a scrapbook for organizing my opinions – which are my own – about matters concerning louisiana’s Children
Louisiana’s Support of Foster Caregivers is Ten Years Old
The Louisiana Legislature is once again considering an increase to Louisiana’s Foster Care Board Rate. At $15.40 per day, the allowance for daily living costs has not increased in more than a decade. Each year, Louisiana’s Department of Children and Family Services is required by state law to ask the Legislature to increase the Foster Care Board Rate. Each year Louisiana’s Legislature ignores the request.
Louisiana’s published rate for PRTF services, the most intensive residential treatment available for children in our state, was first conjured and contrived in 2011. The rate was intentionally set lower than the projected cost of care and included a funding trick that took back from caregivers half of the difference between the state’s PRTF per diem rate (which was established arbitrarily by averaging four other states’ rates even before Louisiana’s staffing ratio was determined) and a provider’s real cost during their first year of operation. Louisiana has not increased the PRTF per diem in ten years. At the time, LDH Administration said, “Nonprofits will have to bring more to the table.”
Louisiana is currently working to set the initial per diem rate for the new Qualified Residential Treatment Facility services DCFS will seek to contract for with group homes to begin later this year. For guidance on a maximum QRTP rate, DCFS is looking at Louisiana’s PRTF rate, a ten-year-old rate that underfunded costs of care in 2011. Today, the average QRTP rate in other states is greater than the average PRTF rate in Louisiana. (PRTF is a significantly more intensive level of care than QRTP.)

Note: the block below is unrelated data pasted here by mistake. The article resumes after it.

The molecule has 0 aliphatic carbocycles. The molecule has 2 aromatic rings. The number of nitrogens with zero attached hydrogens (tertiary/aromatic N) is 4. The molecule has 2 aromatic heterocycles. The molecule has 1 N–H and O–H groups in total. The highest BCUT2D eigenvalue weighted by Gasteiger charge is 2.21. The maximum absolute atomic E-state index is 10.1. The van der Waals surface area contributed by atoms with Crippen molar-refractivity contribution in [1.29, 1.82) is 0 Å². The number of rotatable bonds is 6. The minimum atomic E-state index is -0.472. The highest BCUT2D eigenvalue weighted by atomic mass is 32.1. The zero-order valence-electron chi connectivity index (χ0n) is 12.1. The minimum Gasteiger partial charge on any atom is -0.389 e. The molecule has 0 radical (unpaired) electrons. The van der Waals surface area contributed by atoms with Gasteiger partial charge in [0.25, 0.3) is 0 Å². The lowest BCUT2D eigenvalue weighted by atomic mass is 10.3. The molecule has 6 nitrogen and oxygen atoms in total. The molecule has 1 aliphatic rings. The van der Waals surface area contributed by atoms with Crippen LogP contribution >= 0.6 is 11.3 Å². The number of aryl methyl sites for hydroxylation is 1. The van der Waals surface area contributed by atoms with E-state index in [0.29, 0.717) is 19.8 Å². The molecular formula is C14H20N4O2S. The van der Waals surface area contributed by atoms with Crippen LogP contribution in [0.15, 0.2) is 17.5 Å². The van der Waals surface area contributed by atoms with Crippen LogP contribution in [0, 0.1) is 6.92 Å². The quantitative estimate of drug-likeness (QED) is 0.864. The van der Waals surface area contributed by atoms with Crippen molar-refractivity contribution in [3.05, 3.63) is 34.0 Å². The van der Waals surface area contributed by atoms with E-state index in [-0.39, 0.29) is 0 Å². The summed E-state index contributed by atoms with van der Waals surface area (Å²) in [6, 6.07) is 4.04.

Today, Louisiana’s support of the individuals and organizations who care for children in the custody of our State is ten years old. When it comes to child well-being, Louisiana lives in the past. Consequently, Louisiana misses opportunities in the present to improve the lives of our children and the condition of our state in the future.
An Ombudsman for Children? Not in Louisiana.
Louisiana lacks what most states possess. Louisiana does not have a Children’s Ombudsman Office to impartially address grievances or provide our elected officials with the information required to make wise, informed decisions on behalf of our children and families.
A public sector ombudsmen as “an independent, impartial public official with authority and responsibility to receive, investigate or informally address complaints about government actions, and, when appropriate, make findings and recommendations, and publish reports.”
A Children’s Ombudsman Office is not a new concept. The National Conference of State Legislatures provides guidance to states interested in doing right by their children and has published a very helpful introduction to Children’s Ombudsman Offices.
The information is at:
Children Among “Priorities for Louisiana” – Really or Rhetorically?
In my opinion, if Children were truly among the “priorities for Louisiana”, then our state government would not rely upon fickle surpluses to fund early Childhood education. A basic budgeting principle holds that priorities are funded first – because they are priorities.
By definition, priorities do not wait for surpluses. If we’re lucky, a surplus is what’s left over after the priorities have been covered.
Louisiana’s budget and funding priorities often disprove our state’s rhetoric. This persistent gap between rhetoric and reality is not hidden. To see it, one need only read through news reports from Louisiana, the state where Child well-being holds a 31-year average of 49th in the nation. See (Louisiana: 30 years of kids count headlines).
Matt Doyle’s Jan 21, 2021 report on LouisianaRadioNetwork.com in State faces hundreds of millions in budget cuts next fiscal year addresses predictions about next year’s state budget. This sentence jumps off the screen when I read it: